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Port of the RadioHead RF95/96/97/98 LoRa Packet radio driver for Particle
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examples Initial version Feb 6, 2019
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README.md

RF9X-RK

Port of the RadioHead RF95/96/97/98 LoRa Packet radio driver for Particle

This is a port of the RadioHead Packet Radio Library version 1.89 for RF95/96/97/98 LoRa compatible radios.

Argon

Note that this only allows nearby RF9x LoRa radios to communicate with each other in point-to-point mode to send data packets. It does not allow the Xenon, for example, to establish a cloud connection over LoRa instead of Particle Mesh (Thread mesh, 6LoWPAN over 802.15.4).

While I tested the Adafruit FeatherWing form-factor radios, it also works with the breakout versions.

  • RFM95W 868 or 915 MHz Americas ITU 2 license-free ISM
  • RFM98 433 MHz for use in Europe ITU 1 license-free ISM

Don't forget to purchase an antenna to go with your radio!

Assembly

If you are using the Adafruit Radio FeatherWing you should just follow the Adafruit instructions.

Board

The radio communicates by SPI (MISO, MOSI, and SCK) and these pins are fixed.

However, there is a choice you need to make for the 3 remaining control pins. I selected these pins:

Pin Map To Particle Pin Color
IRQ E D2 Green
CS A D6 Yellow
RST F A5 White

The reason is that D3, D4, and D5 (D, C, B) are used by the Ethernet FeatherWing, and by using different pins you can put the Radio FeatherWing in the Particle Ethernet FeatherWing along with a Xenon to make a nice base station.

After soldering the headers and the jumper wires are shown above:

Assembled

Library Notes

I included what I believe to be a useful subset of the RadioHead library features:

  • RF95/96/97/98 radio support
  • Reliable datagram
  • Encryption (optional)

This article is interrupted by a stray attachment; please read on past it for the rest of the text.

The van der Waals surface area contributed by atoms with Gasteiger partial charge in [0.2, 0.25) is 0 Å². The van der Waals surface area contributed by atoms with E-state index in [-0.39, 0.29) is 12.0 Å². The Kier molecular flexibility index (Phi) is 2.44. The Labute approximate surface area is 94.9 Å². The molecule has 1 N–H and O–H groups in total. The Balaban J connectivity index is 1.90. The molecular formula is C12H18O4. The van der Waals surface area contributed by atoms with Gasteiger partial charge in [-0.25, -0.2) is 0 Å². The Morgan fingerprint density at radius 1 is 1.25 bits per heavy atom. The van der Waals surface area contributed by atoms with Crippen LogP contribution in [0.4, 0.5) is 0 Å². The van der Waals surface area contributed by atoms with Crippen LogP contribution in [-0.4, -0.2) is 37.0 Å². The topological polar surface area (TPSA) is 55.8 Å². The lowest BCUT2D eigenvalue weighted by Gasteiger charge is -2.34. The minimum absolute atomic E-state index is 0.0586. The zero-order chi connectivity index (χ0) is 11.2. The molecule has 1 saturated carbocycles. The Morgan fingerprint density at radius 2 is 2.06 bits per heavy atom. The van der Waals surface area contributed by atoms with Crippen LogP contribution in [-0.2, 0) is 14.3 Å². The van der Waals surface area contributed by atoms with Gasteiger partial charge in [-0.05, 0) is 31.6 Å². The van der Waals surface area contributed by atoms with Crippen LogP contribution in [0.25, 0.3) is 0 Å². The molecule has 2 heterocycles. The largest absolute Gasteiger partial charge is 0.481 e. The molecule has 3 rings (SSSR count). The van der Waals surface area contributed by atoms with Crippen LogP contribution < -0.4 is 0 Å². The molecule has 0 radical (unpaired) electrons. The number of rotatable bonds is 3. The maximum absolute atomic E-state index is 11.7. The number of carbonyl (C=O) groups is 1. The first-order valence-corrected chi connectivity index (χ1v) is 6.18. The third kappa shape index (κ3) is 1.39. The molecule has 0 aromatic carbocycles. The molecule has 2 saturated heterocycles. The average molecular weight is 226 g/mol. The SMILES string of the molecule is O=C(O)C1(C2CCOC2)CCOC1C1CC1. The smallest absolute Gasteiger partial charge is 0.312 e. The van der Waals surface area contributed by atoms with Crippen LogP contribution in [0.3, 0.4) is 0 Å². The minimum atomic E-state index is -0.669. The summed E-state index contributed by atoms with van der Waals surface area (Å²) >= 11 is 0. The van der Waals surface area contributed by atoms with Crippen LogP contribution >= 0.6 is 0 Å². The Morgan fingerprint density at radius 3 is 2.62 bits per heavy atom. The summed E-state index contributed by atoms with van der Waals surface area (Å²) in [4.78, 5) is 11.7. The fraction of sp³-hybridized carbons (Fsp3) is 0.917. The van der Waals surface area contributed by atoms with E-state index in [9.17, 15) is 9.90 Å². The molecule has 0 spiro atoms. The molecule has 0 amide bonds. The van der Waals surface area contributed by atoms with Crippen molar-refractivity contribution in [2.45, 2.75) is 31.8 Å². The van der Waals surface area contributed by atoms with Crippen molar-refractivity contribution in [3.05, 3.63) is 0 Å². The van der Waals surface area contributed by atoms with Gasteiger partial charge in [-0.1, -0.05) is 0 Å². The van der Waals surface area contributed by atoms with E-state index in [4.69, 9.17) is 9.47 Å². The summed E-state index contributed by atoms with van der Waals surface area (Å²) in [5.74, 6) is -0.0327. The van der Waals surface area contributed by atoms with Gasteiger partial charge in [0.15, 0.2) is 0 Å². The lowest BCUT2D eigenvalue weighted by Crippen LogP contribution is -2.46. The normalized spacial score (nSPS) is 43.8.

You can easily make a fork of this library and add in a different set of features copied from the RadioHead distribution easily, if you wanted to.

Examples

Reliable Datagram

The reliable datagram client and server projects set up point-to-point communications between two radios. Note that you must assure:

  • The models are the same (RF95X to RF95X, for example)
  • The frequency is configured to be the same
  • You have correctly configured the addresses (0-254) on both sides.

If you flash the server code to a device and monitor the USB serial output, you'll see something like this:

got packet from 0x01 rssi=-5 to server counter=1
got packet from 0x01 rssi=-4 to server counter=2
got packet from 0x01 rssi=-5 to server counter=3
got packet from 0x01 rssi=-5 to server counter=4
got packet from 0x01 rssi=-5 to server counter=5

And from the client:

Sending to rf95_reliable_datagram_server
got reply from 0x02 rssi=-3 request=1 rssi=-5
Sending to rf95_reliable_datagram_server
got reply from 0x02 rssi=-4 request=2 rssi=-4
Sending to rf95_reliable_datagram_server
got reply from 0x02 rssi=-3 request=3 rssi=-5
Sending to rf95_reliable_datagram_server
got reply from 0x02 rssi=-4 request=4 rssi=-5

Encrypted

The encrypted version uses the rweather CryptoLW library ported to the Particle platform as CryptoLW-RK.

Note that you must assure:

  • The models are the same (RF95X to RF95X, for example)
  • The frequency is configured to be the same
  • You have the same encryption key configured in the server and client

Display Example

In the more-examples/10-reliable-datagram-client-display directory, there's a sample program that's almost the same as 4-reliable-datagram-client, except it displays the output on the Adafruit OLED FeatherWing.

Display Client

Licensing Note

While most of my libraries are MIT or Apache Licensed, this one is GPL Version 2, because the original RadioHead library was. Thus there are limitations on using it in closed-source commercial projects!

This software is Copyright (C) 2008 Mike McCauley. Use is subject to license conditions. The main licensing options available are GPL V2 or Commercial:

Open Source Licensing GPL V2

This is the appropriate option if you want to share the source code of your application with everyone you distribute it to, and you also want to give them the right to share who uses it. If you wish to use this software under Open Source Licensing, you must contribute all your source code to the open source community in accordance with the GPL Version 2 when your application is distributed. See http://www.gnu.org/copyleft/gpl.html

Commercial Licensing

This is the appropriate option if you are creating proprietary applications and you are not prepared to distribute and share the source code of your application. Contact info@open.com.au for details.

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